Series Final Fantasy
Release date(s) JP December 18, 2008
NA August 25, 2009
EU September 4, 2009
AUS September 3, 2009
Action role-playing game
Mode(s) Single-player, two-player
Dissidia: Final Fantasy is an action RPG/fighting game developed and published by Square Enix for the PlayStation Portable as part of the campaign of the Final Fantasy series 20th anniversary. Information on the game was first released during the “Square Enix Party” event of May 2008. The game features characters from different Final Fantasy games and centers around a great conflict between the heroes and villains, as the god of discord, Chaos, tries to wrest control of their worlds from the forces of good. It was released in Japan on December 18, 2008, in North America on August 25, 2009, in Australia on September 3, 2009 and in Europe on September 4, 2009. It will then be re-released as an international version in Japan, based on the North American port, as Dissidia Final Fantasy: Universal Tuning, on November 1, 2009. Dissidia was well-received critically and commercially, with positive reviews and sales of over 1 million copies worldwide.
Dissidia: Final Fantasy’s genre has been described as “dramatic progressive action” and its graphics are in three dimensions. It has wireless one-on-one multiplayer and fights revolving around the use of individual special skills of characters to do damage to opponents. Players can also customize their characters with equipment.
Character movement is fully functional within the three-dimensional field map. Characters are able to perform special maneuvers using the environment, similar to the Reaction Command feature of Kingdom Hearts II. Traps with a variety of ill effects can be found throughout the arena.
Similar to many fighting games, the aim is for the player to reduce their opponent’s HP to zero. A character’s offensive (and, to a lesser extent, defensive) power is shown in numerical form called BRV or “Bravery Points”. Both characters start out with a set amount of BRV, and each must steal BRV from their opponent by attacking them with the basic “BRV attack” to add it to their own total and gain the upper hand. Players can then use the “HP attack” to cause direct damage to their opponent; HP damage is equal to the player’s current amount of Bravery. However, once an HP attack is used, the character’s own BRV is reduced to 0 and then slowly recovers to its starting amount. A character whose BRV total has been depleted (past 0 BRV and into the negatives) is forced into “Break mode”, where, aside from not being able to cause HP damage, all attacks made against them cause critical damage and the opponent gets all of the BRV in the “Bravery Pool” (a number that can be seen at the bottom of the screen), massively boosting their BRV amount.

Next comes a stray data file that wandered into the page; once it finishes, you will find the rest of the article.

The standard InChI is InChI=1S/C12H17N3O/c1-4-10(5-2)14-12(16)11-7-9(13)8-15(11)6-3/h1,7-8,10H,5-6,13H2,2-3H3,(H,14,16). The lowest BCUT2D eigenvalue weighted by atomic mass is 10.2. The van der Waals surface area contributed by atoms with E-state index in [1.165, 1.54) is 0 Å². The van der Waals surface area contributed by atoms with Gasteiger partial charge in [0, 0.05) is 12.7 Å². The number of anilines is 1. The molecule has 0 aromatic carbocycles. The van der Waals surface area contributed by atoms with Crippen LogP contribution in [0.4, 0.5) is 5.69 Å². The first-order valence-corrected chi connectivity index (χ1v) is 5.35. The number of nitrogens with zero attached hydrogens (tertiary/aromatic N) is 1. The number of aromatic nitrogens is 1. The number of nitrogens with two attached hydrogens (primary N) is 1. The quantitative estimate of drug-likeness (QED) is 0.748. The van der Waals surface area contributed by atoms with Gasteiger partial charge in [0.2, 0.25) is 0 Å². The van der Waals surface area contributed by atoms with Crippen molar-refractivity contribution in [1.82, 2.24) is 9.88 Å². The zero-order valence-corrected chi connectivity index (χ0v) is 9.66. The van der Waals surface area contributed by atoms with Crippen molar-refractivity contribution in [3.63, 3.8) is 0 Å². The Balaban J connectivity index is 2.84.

One main feature of the combat system is the “EX Gauge”, which can be filled in a variety of ways, such as inflicting damage on opponents, taking damage from opponents, and obtaining items scattered around the field of play. Once the EX Gauge is filled, the character can enter their “EX Mode”, significantly increasing their power and enabling new attacks, including the “EX Burst”, an unavoidable special attack similar to the Limit Break mechanic seen in many games in the series. The player on the offense charges up the attack by follwing the on-screen instructions, while the player on the defense can reduce the amount of damage taken by continuously pressing the circle button.
In a gameplay mode exclusive to Western releases, the Arcade mode converts the game in a traditional fighting game, with all RPG elements removed and characters’ abilities being stripped down to the basics to balance the playing field. The Arcade mode puts the player against a random gauntlet of five characters; beating arcade mode will reward the player with special items that can be used in story mode. All characters, including villains, are playable in Arcade mode; for example, Sephiroth is avaliable for use in this mode from the start, but he still needs to be bought via the PP Catalog for use in other modes.